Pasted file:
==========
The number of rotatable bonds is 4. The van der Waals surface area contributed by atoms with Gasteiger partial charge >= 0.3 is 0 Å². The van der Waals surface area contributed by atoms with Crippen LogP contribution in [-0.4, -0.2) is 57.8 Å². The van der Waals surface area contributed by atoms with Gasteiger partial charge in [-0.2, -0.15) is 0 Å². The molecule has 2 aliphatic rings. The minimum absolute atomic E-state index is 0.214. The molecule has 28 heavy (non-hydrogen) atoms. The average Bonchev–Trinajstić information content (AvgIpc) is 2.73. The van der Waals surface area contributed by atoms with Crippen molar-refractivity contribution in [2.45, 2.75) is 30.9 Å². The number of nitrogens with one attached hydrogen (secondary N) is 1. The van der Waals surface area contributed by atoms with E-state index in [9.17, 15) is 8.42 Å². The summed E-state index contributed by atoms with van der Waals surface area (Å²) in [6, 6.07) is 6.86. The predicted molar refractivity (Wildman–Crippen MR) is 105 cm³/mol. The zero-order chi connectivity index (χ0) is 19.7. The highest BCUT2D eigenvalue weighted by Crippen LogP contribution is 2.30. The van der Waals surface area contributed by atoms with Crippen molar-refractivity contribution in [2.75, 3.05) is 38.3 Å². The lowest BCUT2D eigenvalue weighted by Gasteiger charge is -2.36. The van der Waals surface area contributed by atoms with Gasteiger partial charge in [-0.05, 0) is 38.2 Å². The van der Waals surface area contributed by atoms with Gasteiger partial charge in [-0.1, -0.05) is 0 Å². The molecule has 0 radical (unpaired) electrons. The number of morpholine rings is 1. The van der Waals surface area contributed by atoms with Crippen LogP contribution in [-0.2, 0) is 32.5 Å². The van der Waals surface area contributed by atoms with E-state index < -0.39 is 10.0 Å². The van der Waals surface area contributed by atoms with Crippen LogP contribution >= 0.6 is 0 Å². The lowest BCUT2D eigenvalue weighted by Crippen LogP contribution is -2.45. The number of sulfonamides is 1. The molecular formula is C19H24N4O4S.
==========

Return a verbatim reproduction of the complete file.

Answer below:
The number of rotatable bonds is 4. The van der Waals surface area contributed by atoms with Gasteiger partial charge >= 0.3 is 0 Å². The van der Waals surface area contributed by atoms with Crippen LogP contribution in [-0.4, -0.2) is 57.8 Å². The van der Waals surface area contributed by atoms with Gasteiger partial charge in [-0.2, -0.15) is 0 Å². The molecule has 2 aliphatic rings. The minimum absolute atomic E-state index is 0.214. The molecule has 28 heavy (non-hydrogen) atoms. The average Bonchev–Trinajstić information content (AvgIpc) is 2.73. The van der Waals surface area contributed by atoms with Crippen molar-refractivity contribution in [2.45, 2.75) is 30.9 Å². The number of nitrogens with one attached hydrogen (secondary N) is 1. The van der Waals surface area contributed by atoms with E-state index in [9.17, 15) is 8.42 Å². The summed E-state index contributed by atoms with van der Waals surface area (Å²) in [6, 6.07) is 6.86. The predicted molar refractivity (Wildman–Crippen MR) is 105 cm³/mol. The zero-order chi connectivity index (χ0) is 19.7. The highest BCUT2D eigenvalue weighted by Crippen LogP contribution is 2.30. The van der Waals surface area contributed by atoms with Crippen molar-refractivity contribution in [2.75, 3.05) is 38.3 Å². The lowest BCUT2D eigenvalue weighted by Gasteiger charge is -2.36. The van der Waals surface area contributed by atoms with Gasteiger partial charge in [-0.05, 0) is 38.2 Å². The van der Waals surface area contributed by atoms with Gasteiger partial charge in [-0.1, -0.05) is 0 Å². The molecule has 0 radical (unpaired) electrons. The number of morpholine rings is 1. The van der Waals surface area contributed by atoms with Crippen LogP contribution in [-0.2, 0) is 32.5 Å². The van der Waals surface area contributed by atoms with E-state index < -0.39 is 10.0 Å². The van der Waals surface area contributed by atoms with Crippen LogP contribution >= 0.6 is 0 Å². The lowest BCUT2D eigenvalue weighted by Crippen LogP contribution is -2.45. The number of sulfonamides is 1. The molecular formula is C19H24N4O4S.